Instincts of Trust: Derrick Ryan Claude Mitchell

Dan Hawkins "Transports of Delirium, Saint Genet"
June 8, 2014 | Author: Jo David

3. Death
Setting the conversation’s mood, Mitchell talks about decline, about the US as a dying empire. Decay can be seen as a phase of a specific variant of strength through focus, in which time seemingly slows down, enabling a gaze towards past action’s consequences.

A lot of thought usually goes into pre-death postmortem brooding — some of us spend their entire lives that way: when the mind can still be used to ponder its circumstances.

Once this state becomes the truly fatal, the mind, now stuck, results in brooding gradually getting replaced by vertigo, a kind of horror defying verbalization. When previously there was a force against which to lean, a force ‘demanding’ countermovement, the former’s sudden absence creates the well-known, unsettling surge of total imbalance: the countermovement becomes the stage’s sole force, like vacuum in open space.

Derrick Ryan Claude Mitchell mentions his disinterest in catharsis, the process of purification through art — his work is no ritualistic rebirth convenience. But without interest in cathartic birth-through-death renewals, can there be anything left to ever be noticed? The implied apathy’s lack of interest seems mind boggling.
Would the work benefit from being understood as documentary force instead — passionate about the process, yet dispassionate about the focused subject? Apparently not: Mitchell talks about not making art that has function; about creating art neither educational nor entertaining, yet still having merit. He talks about the urge to create certain feelings, to conceive of something acting as enabler of thoughts.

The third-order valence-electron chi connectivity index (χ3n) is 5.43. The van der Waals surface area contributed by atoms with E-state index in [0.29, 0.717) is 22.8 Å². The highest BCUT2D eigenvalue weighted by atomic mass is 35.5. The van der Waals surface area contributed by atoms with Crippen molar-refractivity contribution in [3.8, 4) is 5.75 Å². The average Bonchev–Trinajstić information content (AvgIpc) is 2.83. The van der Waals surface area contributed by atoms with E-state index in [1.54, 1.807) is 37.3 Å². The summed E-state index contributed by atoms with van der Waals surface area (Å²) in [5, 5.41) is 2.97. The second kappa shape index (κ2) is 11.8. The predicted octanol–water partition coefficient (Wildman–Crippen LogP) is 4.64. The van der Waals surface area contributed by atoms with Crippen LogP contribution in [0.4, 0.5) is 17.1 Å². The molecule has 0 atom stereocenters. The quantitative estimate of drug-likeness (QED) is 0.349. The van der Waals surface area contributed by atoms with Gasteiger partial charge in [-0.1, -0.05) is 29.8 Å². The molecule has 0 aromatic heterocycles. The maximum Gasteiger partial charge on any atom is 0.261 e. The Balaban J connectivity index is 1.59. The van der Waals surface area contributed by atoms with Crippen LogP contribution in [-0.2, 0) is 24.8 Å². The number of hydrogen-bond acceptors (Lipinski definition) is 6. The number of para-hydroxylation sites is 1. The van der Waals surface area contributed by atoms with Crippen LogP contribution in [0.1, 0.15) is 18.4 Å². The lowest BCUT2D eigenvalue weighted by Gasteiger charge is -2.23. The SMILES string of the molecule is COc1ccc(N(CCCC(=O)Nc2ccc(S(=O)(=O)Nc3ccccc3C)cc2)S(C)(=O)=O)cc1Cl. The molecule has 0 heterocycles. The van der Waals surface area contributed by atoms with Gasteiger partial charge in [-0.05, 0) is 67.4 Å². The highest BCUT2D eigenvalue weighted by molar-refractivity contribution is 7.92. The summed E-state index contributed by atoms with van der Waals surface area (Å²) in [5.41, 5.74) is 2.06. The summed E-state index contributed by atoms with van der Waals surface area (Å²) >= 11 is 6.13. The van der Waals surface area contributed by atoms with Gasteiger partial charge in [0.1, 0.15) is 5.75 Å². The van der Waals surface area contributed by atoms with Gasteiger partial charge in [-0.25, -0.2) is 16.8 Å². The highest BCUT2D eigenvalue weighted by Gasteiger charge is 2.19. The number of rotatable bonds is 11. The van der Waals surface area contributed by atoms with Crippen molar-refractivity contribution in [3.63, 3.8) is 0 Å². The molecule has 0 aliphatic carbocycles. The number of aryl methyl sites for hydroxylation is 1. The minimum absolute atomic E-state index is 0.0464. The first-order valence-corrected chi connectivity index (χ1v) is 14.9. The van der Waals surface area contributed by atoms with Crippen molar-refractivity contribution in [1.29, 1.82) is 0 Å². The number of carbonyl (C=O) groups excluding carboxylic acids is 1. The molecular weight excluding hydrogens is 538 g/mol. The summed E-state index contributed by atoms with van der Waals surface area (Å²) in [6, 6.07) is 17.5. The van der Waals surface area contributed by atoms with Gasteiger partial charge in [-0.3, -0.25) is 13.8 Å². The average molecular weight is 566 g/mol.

Certainty of impending aggravation creates situations whose conditions’ analyses are abhorrent, because of the subconsciously rising knowledge filling every dent and wrinkle; again: like vacuum. By approaching these matters transmedially, Mitchell transforms every possible agenda or pretense — society, history, politics — into tools towards his own Gesamtkunstwerk. Part of the dynamic created this way is the highlighting of the optional, voluntary aspect inherent to all of them.

Mitchell talks about taking nine months to retrain the way he walks, in order to walk in a way not native to him. It requires a work ethos that skips the distance between practice and ordinary life: where life becomes practice. What does it mean? What does it mean to retrain walking, where’s the critical distance? What can you know or rely on when the artist is the art, and their medium seems life? Are we witnessing one more person objectifying themselves in an effort to become (part of) their oeuvre? Where’s the distance — and where’s the madness.

Portrait of Derrick Ryan Claude Mitchell by Steven Miller
Portrait of Derrick Ryan Claude Mitchell by Steven Miller

2. Mocking Birth: Dynamics of Elevation
Mitchell’s work is uncanny because it transforms the things dearest to us, creating an unusual fog of enlightenment. Elevation through diminishment. Freud’s dream dynamics of condensation and displacement. The work mocks essential attributes of life, challenging the ontologies we live by — the unseen pillars of our existences. Mocking as a tool of belittlement inherently acknowledges and manifests that which, in the mocker’s opinion, isn’t small at all: feelings, faiths, truths etc. We usually mock what we couldn’t otherwise handle: What is meant when mocking existence itself?